The tariff of ₹2.92 (~$0.04)/kWh discovered in the manufacturing-linked solar projects auction held in January last year has now been reduced to ₹2.54 (~$0.034)/kWh.
Adani Green Energy (AGEL) and Azure Power had won the first of its kind manufacturing-linked solar tender floated by Solar Energy Corporation of India (SECI). Adani and Azure had won the bid to develop 2,000 MW of projects with 500 MW of manufacturing capacity each. The winning tariff quoted by both the companies was ₹2.92 (~$0.04)/kWh. The ceiling tariff for the tender was fixed at ₹2.93 ($0.041)/kWh.
According to the project timeline, SECI was to sign the power purchase agreement (PPA) for 4 GW by the financial year 2020.
A SECI official told Mercom, “We tried to negotiate with the successful bidders, which reduced the tariff because DISCOMs were unwilling to buy power at the rate discovered through the bidding.”
SECI is set to sign the power sale agreements (PSAs) for 3 GW of solar projects, according to the official. PSA for 500 MW has been signed with Grid Corporation of Odisha (GRIDCO) and approved by the Odisha Electricity Regulatory Commission. PSA for 300 MW is finalized with the distribution company (DISCOM) of Chhattisgarh. Tamil Nadu DISCOM is likely to buy 1 GW. SECI is also in discussion to sell the remaining 1,200 MW.
The PSAs will be signed at ₹2.61 (~$0.035)/kWh – tariff of ₹2.54 (~$0.034)/kWh plus a trading margin of ₹0.07 (~$0.0009)/kWh.
Once agreements to sell the power to the DISCOMs are finalized, SECI will be signing the PPAs with Adani and Azure.
The tariffs at which Adani and Azure will be signing the PPAs are 13% lower than what was won at the auction. The SECI official mentioned that the tariff was still attractive considering the decline in the project costs and the tariffs discovered in the recent auctions. In the recent Neemuch auction by Rewa Ultra Mega, solar tariffs dropped to ₹2.14 (~$0.029)/kWh.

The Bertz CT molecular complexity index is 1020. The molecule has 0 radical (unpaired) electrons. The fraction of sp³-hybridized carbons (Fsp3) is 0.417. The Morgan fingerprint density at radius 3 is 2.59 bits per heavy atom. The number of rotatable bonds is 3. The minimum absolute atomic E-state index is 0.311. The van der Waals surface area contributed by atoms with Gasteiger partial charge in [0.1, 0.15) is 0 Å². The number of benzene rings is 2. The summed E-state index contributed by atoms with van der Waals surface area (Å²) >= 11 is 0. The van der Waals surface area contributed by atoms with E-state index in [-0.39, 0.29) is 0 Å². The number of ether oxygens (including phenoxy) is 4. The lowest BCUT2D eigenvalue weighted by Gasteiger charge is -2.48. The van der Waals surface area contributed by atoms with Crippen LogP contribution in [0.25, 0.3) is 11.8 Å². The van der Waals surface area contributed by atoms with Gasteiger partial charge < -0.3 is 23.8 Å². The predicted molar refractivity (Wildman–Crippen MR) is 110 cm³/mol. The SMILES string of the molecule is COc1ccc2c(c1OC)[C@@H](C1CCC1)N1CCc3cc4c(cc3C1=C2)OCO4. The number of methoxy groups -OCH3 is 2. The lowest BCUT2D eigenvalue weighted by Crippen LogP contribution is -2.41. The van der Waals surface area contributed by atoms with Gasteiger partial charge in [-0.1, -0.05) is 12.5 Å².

According to Mercom’s recently released Q2 2021 India Solar Market Update, the average cost of large-scale solar projects in the second quarter of 2021 (Q2 2021) was ₹38.6 million (~$529,036)/MW. The cost increased by 12% when compared to the same period last year when it was ₹34 million (~$455,532)/MW and a 5% rise from the previous quarter (Q4 2020) when the cost was about ₹35.3 million (~$488,255)/MW. In the long-term, the market is hoping for solar component costs to start declining again once the COVID-19 related supply chain issues are resolved.
The manufacturing-linked tender also had a greenshoe option, where the companies could opt for an additional capacity to both develop and manufacture. Under the greenshoe option, Adani had offered an additional capacity of 1,500 MW solar cell and module manufacturing and 6 GW generation. Azure had taken the greenshoe option for an additional capacity of 500 MW manufacturing and 2 GW generation.
Rakesh Ranjan is a staff reporter at Mercom India. Prior to joining Mercom, he worked in many roles as a business correspondent, assistant editor, senior content writer, and sub-editor with bcfocus.com, CIOReview/Silicon India, Verbinden Communication, and Bangalore Bias. Rakesh holds a Bachelor’s degree in English from Indira Gandhi National Open University (IGNOU). More articles from Rakesh Ranjan.